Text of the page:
May is most notable for being the turning point in the year where temperatures rise and a vast variety of flowers come into full bloom, letting the world break out into a riot of color. As such, May’s full moon has come to be known as the Full Flower Moon. The Anishnaabe tribe also called it the Blossom Moon. In Northern America, you can expect to see flowers such as bluebells, sundrops, violets and so on, as well as lush greenery to go with the blossoms. The Apache and Lakota peoples named May’s full moon the Green Leaves Moon, while the Mohawk tribe called it the Big Leaf Moon. The Arapaho referred to this Full Moon as “when the ponies shed their shaggy hair”. But, there is one specific plant that’s very important during the May season and it is, in fact, not a flower.

Flower Moon Image Two
Image Credit: moongiant.com

This plant is corn, an important staple food for Northern American peoples. According to the Algonquin tribes, May’s full moon is the Corn Planting Moon. For Native American tribes, this is the perfect time for them to start preparing the fields for farming and sowing the seeds saved up from last year. Appropriately, the Abenaki culture refers to May’s full moon as the Field Maker Moon, while the Haida tribe calls it the Food Gathering Moon. Apart from corn, other foods such as beans, squash and potatoes are planted during this time. The Cherokee tribe called May’s full moon the Anisguti Moon or the Planting Moon and would, traditionally, perform a Corn Dance during this period to encourage a fruitful corn harvest.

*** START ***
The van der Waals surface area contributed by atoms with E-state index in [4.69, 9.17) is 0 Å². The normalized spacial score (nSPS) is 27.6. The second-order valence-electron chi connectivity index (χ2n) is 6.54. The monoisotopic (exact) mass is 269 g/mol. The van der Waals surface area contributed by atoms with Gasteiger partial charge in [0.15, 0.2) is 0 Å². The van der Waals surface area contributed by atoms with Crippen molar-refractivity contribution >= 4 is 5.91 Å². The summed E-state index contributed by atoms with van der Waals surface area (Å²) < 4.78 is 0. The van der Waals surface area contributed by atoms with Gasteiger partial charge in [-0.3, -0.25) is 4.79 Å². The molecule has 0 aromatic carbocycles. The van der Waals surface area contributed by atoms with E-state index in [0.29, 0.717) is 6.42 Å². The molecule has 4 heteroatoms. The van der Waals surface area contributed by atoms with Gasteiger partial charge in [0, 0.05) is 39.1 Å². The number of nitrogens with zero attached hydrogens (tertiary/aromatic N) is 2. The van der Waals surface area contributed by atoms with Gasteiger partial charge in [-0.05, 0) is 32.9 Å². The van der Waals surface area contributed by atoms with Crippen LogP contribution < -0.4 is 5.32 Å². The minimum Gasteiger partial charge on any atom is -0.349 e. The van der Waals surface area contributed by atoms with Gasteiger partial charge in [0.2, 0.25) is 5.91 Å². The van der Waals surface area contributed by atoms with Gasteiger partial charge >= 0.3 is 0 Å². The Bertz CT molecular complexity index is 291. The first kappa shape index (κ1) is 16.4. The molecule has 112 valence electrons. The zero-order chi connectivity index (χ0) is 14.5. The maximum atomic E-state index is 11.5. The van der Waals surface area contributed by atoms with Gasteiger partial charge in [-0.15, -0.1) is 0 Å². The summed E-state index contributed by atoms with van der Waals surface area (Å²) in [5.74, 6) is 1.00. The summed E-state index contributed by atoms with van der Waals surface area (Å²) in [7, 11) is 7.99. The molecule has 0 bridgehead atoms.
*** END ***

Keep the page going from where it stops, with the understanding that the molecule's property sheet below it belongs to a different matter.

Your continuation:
Due to the rising temperatures, the Full Flower Moon is also a time of heightened fertility. This is a good time for women to bear children in a warm, safe environment that would increase the chance of their survival. That’s why May’s full moon is also named Mother’s Moon or Milk Moon which could refer to breastfeeding or to the milking of cows. The latter interpretation is based off the Old English name Rimilcemona, or the Month of Three Milkings referring to how this was a period where cows could be milked up to three times daily.

Flower Moon Image Three
Is there such a thing as Moon devils?